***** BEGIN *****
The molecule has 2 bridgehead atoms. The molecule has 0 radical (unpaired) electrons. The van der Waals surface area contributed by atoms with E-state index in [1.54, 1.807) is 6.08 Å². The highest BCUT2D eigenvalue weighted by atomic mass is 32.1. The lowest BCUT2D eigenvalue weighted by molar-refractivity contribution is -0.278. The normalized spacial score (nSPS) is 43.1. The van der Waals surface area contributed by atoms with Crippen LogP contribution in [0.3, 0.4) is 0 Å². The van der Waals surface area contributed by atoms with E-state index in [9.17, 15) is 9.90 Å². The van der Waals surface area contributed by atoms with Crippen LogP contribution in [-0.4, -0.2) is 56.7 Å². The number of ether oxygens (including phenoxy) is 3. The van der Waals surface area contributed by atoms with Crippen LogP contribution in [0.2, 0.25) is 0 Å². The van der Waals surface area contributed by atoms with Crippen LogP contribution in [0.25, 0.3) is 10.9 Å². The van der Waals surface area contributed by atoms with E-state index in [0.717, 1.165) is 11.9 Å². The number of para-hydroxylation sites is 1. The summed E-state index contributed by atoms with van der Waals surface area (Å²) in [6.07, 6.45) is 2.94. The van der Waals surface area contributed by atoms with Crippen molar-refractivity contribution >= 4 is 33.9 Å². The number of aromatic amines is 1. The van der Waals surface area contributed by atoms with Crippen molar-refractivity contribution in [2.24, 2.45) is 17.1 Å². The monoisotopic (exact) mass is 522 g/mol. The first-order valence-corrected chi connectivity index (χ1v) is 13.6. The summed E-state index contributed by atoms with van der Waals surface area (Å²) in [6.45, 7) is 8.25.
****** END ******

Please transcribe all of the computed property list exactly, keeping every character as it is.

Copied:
The molecule has 2 bridgehead atoms. The molecule has 0 radical (unpaired) electrons. The van der Waals surface area contributed by atoms with E-state index in [1.54, 1.807) is 6.08 Å². The highest BCUT2D eigenvalue weighted by atomic mass is 32.1. The lowest BCUT2D eigenvalue weighted by molar-refractivity contribution is -0.278. The normalized spacial score (nSPS) is 43.1. The van der Waals surface area contributed by atoms with Crippen LogP contribution in [0.3, 0.4) is 0 Å². The van der Waals surface area contributed by atoms with E-state index in [9.17, 15) is 9.90 Å². The van der Waals surface area contributed by atoms with Crippen LogP contribution in [-0.4, -0.2) is 56.7 Å². The number of ether oxygens (including phenoxy) is 3. The van der Waals surface area contributed by atoms with Crippen LogP contribution in [0.2, 0.25) is 0 Å². The van der Waals surface area contributed by atoms with Crippen LogP contribution in [0.25, 0.3) is 10.9 Å². The van der Waals surface area contributed by atoms with E-state index in [0.717, 1.165) is 11.9 Å². The number of para-hydroxylation sites is 1. The summed E-state index contributed by atoms with van der Waals surface area (Å²) in [6.07, 6.45) is 2.94. The van der Waals surface area contributed by atoms with Crippen molar-refractivity contribution >= 4 is 33.9 Å². The number of aromatic amines is 1. The van der Waals surface area contributed by atoms with Crippen molar-refractivity contribution in [2.24, 2.45) is 17.1 Å². The monoisotopic (exact) mass is 522 g/mol. The first-order valence-corrected chi connectivity index (χ1v) is 13.6. The summed E-state index contributed by atoms with van der Waals surface area (Å²) in [6.45, 7) is 8.25.